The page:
Supporting enhanced climate ambition and action in Indonesia

Algae farm in Indonesia

Indonesia's agriculture sector is responsible for 7.8% of the country’s greenhouse emissions, of which 34% comes from rice cultivation, 26% are direct emissions from land and soil management, 13% from enteric fermentation, and 25% from other emission sources.

We are funding demonstration projects in Indonesia to illustrate how institutional strengthening, improved institutional linkages and assessment tools can help set ambitious mitigation targets. These activities are designed to provide regionally-relevant examples that can be replicated throughout the South East Asia region. 


Our Agriculture Initiative is working in Indonesia, as well as many other countries around the world, to: 

  • Engage relevant actors and enhance their capacity to promote methane mitigation actions that align with sustainable development goals (SDGs)
  • Help countries integrate methane quantification and mitigation into existing and planned livestock sector strategies, investments and policies 
  • Enhance capacity in countries to secure climate finance in support of transformative action. 

Why we're doing this work

Ruminant livestock produce about 6 megatonnes (Mt) of carbon dioxide equivalent (CO2-eq) in methane annually, of which the FAO estimates approximately 500 Mt CO2-eq can be mitigated through practices that increase productivity at the individual animal and herd level. If nothing is done, global livestock-related greenhouse gas emissions are expected to rise by 25-40% by 2050.  

At COP23 in Bonn, countries adopted a decision on agri-food systems that will lead to the implementation of policies to address both climate change and food security. They established the “Koronivia Joint Work on Agriculture” (KJWA) to develop and implement new strategies for adaptation and mitigation within the agriculture sector. These strategies aim to reduce emissions from the sector and build resilience to climate change impacts. The agreement is the first substantive outcome and COP decision in the history of the UNFCCC processes on agriculture. With Paris Agreement commitments and the KJWA decision in place, countries must produce (at least Tier 2) baselines for agricultural emissions to support their Nationally Determined Contributions (NDCs); develop tools to support Monitoring, Verification and Reporting (MRV); and put in place context-specific plans and policies to access climate finance.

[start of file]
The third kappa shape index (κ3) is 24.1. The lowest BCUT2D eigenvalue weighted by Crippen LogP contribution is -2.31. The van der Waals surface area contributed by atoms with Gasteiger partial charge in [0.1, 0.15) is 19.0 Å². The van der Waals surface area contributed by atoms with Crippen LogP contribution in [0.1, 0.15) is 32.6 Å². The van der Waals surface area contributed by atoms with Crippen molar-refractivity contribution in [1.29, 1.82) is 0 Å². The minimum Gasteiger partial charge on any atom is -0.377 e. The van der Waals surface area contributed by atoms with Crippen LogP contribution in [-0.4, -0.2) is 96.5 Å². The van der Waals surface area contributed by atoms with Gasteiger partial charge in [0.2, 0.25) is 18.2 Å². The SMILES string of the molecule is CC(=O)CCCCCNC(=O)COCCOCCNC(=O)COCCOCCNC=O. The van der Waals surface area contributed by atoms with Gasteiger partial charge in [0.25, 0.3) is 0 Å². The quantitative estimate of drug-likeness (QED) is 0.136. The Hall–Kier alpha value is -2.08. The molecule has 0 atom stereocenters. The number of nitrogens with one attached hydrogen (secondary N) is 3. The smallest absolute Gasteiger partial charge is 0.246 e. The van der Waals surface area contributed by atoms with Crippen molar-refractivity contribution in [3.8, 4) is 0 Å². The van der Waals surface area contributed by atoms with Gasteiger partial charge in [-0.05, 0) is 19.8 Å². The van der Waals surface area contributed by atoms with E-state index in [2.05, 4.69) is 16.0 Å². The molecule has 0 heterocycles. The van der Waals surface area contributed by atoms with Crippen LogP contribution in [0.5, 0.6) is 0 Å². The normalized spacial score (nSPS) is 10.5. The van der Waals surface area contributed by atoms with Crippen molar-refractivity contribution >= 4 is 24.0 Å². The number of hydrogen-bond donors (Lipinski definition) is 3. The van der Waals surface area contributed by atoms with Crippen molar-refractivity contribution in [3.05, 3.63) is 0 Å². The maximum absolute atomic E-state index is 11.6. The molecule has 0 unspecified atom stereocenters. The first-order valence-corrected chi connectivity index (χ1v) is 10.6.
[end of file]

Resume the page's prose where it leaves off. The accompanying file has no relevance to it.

Despite such aspirations and obligations, accounting and reducing greenhouse gas emissions by signatory countries to the Paris Agreement remains challenging. While many countries’ NDCs broadly recognize the role of agriculture in climate change mitigation and adaptation, such ambition is not generally reflected in the programs and targets they have set. As countries work to update and turn their NDCs from plans into action, many lack the capacity, finance, and technical know-how to achieve this on their own. 

What we're doing

The Coalition is funding work to strengthen institutional capacity, enhance stakeholder participation and awareness, and improve understanding of the potential for methane mitigation in NDCs and other policy planning processes.   

Project activities include:  

  • Conducting stakeholder assessments and network analysis 
  • Organizing multi-stakeholder policy events to build broad awareness and consensus around project objectives
  • Identifying supportive policies and programmes and flag potential barriers to mitigation at scale 
  • Carry out assessments to identify the policy gaps, needs, and actions to set policies that achieve national goals 
  • Develop plans to strengthen enabling environments and determine financial needs  

This work in Indonesia will link to a project co-funded by New Zealand and the Indonesian Agency for Agricultural Research and Development focused on developing an improved Tier 2 beef livestock inventory and testing local feed sources for methane mitigation potential. The project will pilot the development and testing of low emitting dairy systems via improved grassland and animal management. 

Who's involved

Lead Partner: A Coalition partner with an active role in coordinating, monitoring and guiding the work of an initiative.

Implementer: A Coalition partner or actor receiving Coalition funds to implement an activity or initiative.

Partners (1)

Partners (1)

Activity contact

Catalina Etcheverry,
Programme Manager
secretariat [at]


Pollutants (SLCP)

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